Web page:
Activity in feedlot country was limited to the distribution of new showlists. While ready numbers were mixed (e.g., smaller in the South, larger in Colorado, and about steady in Nebraska), the overall offerings appear to be somewhat smaller than last week. According to the closing report, the national hog base is $0.75 higher ($68-$79, weighted average $77.55). Old- and new-crop corn futures were slammed 11-12 cents plus lower, pressured by yield-friendly crop ratings and tariff concerns. The stock market closed higher with the Dow better by 35 points and the Nasdaq up 57.
Generally speaking, live cattle futures closed moderately higher, up 7 to 60. The October contract was the only issue that settled in the red i.e., off 17. While Monday's round of fireworks was less than spectacular, traders did a pretty fair job in holding on to Friday's bullish lightshow. Beef cut-outs: mixed, up $0.20 (select: $198.77) to off $0.08 (choice: $211.88) with moderate demand and heavy offerings (76 loads of choice cuts, 35 loads of select cuts, 10 loads of trimmings, 12 loads of ground beef).
TUESDAY'S CASH CATTLE CALL:
Steady. Pre-holiday cash trading should be as quiet as a monastic library Tuesday, especially compared with the expected barrage of M-80s and cherry bombs. Significant trade volume will most probably be delayed until Thursday or Friday.
Feeders closed 60 to 232 higher with only spot August reined in somewhat by the discounted cash index. But most issues built quite a head of steam thanks to technical-buying and the big price break in the corn trade. On an estimated run of 2,000 head (down from 8,156 last week and none tied to the holiday last year), Oklahoma City sold feeder steers and heifers $5-$8 higher. Calves were lightly tested but had a sharply higher undertone. CME feeder index 06/29: $142.67, up $0.67.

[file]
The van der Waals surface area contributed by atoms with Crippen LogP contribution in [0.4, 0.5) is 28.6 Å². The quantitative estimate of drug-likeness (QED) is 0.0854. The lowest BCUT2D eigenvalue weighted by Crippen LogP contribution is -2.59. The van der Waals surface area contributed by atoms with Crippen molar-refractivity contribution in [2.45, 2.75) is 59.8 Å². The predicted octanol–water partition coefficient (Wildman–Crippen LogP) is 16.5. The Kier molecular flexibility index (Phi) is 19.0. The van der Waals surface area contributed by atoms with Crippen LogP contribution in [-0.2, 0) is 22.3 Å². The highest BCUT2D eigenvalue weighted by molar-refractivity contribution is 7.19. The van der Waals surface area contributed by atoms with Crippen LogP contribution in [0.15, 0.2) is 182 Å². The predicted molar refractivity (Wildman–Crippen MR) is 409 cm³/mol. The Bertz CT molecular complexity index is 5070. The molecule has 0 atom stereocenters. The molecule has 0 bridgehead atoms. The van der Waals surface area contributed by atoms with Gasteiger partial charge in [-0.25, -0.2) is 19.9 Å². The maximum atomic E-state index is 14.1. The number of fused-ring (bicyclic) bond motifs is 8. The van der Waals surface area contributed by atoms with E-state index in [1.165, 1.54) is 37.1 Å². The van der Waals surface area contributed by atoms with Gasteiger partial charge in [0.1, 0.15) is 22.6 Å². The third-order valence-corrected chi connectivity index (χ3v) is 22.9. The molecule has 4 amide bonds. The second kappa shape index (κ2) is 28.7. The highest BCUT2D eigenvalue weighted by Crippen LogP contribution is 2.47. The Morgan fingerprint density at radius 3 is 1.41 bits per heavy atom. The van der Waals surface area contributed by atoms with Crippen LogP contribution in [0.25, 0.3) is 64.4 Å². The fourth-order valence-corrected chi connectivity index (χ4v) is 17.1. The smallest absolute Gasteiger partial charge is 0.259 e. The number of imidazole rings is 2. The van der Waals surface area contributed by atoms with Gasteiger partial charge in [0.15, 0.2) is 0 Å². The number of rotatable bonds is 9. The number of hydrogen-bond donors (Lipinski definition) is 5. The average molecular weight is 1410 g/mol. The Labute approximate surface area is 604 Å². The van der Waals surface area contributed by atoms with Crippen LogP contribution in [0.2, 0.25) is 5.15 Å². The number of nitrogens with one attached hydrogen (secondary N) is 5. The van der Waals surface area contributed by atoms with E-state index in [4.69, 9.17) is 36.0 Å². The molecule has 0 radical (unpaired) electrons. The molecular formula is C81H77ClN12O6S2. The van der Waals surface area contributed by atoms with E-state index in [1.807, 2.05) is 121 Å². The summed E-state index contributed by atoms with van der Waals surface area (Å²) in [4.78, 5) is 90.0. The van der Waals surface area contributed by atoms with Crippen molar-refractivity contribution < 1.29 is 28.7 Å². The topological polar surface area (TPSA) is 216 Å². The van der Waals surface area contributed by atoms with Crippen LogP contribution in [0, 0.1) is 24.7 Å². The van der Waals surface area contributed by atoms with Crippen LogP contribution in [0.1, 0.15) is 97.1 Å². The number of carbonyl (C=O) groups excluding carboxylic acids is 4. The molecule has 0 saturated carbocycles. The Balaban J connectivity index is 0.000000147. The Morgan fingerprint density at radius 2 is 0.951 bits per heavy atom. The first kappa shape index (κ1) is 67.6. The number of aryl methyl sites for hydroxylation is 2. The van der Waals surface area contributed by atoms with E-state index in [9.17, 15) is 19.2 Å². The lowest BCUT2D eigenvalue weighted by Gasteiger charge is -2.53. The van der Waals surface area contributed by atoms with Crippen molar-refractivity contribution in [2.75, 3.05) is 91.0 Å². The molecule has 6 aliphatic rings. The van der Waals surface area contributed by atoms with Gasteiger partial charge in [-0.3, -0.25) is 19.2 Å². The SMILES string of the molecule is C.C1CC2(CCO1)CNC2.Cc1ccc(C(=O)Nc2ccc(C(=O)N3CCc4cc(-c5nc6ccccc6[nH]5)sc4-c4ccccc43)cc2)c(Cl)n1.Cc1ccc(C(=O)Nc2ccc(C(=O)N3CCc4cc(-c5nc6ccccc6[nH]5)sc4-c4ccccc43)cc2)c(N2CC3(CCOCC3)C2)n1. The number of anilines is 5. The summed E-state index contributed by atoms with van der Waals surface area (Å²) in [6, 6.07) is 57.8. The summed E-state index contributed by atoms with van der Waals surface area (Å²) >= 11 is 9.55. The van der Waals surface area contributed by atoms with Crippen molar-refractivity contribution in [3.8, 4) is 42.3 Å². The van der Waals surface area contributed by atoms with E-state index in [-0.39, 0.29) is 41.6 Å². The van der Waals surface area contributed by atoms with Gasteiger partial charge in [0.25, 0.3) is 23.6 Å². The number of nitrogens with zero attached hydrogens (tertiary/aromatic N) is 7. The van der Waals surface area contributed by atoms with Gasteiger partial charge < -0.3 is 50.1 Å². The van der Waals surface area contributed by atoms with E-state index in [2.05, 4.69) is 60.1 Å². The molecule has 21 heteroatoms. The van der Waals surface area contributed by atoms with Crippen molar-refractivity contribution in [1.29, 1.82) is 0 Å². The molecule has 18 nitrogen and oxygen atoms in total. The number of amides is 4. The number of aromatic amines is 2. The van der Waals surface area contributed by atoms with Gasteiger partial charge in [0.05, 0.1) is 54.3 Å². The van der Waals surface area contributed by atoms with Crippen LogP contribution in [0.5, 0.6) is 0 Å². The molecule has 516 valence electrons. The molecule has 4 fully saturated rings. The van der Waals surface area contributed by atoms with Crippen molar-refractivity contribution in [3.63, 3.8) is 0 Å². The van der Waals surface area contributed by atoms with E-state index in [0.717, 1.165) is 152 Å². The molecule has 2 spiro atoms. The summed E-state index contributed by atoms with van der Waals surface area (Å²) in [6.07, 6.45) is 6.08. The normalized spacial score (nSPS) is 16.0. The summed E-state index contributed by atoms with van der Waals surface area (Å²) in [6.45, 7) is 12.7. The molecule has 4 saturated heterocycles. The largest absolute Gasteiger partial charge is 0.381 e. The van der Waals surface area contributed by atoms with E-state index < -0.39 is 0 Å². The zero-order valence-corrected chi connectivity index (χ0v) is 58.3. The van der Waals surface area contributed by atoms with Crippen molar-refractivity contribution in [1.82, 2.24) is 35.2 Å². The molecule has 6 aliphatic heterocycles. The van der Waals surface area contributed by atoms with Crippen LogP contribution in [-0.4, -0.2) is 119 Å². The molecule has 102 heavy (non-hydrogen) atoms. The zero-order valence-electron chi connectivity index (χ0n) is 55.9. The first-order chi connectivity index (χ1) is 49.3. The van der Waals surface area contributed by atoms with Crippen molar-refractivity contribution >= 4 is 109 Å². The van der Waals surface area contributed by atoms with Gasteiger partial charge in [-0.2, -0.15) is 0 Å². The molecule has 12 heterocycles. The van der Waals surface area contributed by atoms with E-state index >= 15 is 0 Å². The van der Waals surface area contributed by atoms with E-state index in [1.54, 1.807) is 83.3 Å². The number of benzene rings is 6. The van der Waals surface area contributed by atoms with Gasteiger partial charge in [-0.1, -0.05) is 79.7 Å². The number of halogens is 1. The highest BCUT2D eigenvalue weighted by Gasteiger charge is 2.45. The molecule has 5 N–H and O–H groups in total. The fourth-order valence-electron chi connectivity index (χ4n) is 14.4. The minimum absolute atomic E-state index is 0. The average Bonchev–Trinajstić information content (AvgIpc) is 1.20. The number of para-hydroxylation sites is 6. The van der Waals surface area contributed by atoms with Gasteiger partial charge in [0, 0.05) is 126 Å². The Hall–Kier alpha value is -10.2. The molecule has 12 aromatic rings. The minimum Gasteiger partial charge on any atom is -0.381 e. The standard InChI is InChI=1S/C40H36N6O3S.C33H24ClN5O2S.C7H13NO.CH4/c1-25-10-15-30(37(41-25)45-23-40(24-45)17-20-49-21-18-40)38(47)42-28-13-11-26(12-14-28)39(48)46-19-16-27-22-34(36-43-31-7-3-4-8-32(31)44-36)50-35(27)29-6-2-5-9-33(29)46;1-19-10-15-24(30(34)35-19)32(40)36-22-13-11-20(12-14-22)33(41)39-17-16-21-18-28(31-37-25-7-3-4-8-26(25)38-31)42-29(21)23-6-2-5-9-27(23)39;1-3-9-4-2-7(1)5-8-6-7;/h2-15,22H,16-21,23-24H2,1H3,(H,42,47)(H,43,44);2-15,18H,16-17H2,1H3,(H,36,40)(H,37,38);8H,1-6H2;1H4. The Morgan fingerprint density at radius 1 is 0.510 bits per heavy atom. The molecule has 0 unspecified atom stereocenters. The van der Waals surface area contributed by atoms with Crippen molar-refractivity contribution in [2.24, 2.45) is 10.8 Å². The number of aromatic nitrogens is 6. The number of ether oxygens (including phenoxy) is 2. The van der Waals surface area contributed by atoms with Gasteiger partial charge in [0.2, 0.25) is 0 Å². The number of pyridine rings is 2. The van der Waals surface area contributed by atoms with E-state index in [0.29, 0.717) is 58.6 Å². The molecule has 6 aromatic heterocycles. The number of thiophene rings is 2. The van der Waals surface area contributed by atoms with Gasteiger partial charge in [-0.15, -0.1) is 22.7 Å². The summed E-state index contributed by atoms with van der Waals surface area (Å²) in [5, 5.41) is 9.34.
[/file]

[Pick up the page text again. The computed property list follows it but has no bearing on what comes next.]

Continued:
Lean hog futures closed on a mixed basis up 170 to off 207. The selling pressure on August and October seemed to make sense in light of H&P totals and the record-large spring pig crop. Yet triple-digit gains in 2019 contracts seemed like more of a head-scratcher, especially given how the combo of breeding herd growth and larger farrowing intentions seem to threaten record production at least into the first quarter of 2019. Furthermore, triple-digit gains anticipated in the far horizon suggest the trade war worries will lessen as we move toward and into the new year. Let's hope that's the case. Carcass value closed under pressure with softer demand especially tied to loins, ribs and hams. Pork cut-out: $86.65, off $0.73. CME cash lean index for 06/28: $83.69, off $0.63 (DTN Projected lean index for 06/29: $82.97, off $0.72).
TUESDAY'S CASH HOG CALL:
Steady to $1 higher. Look for opening cash bids to be firm thanks to limited country offerings and stronger carcass value.
John A. Harrington can be reached at firstname.lastname@example.org
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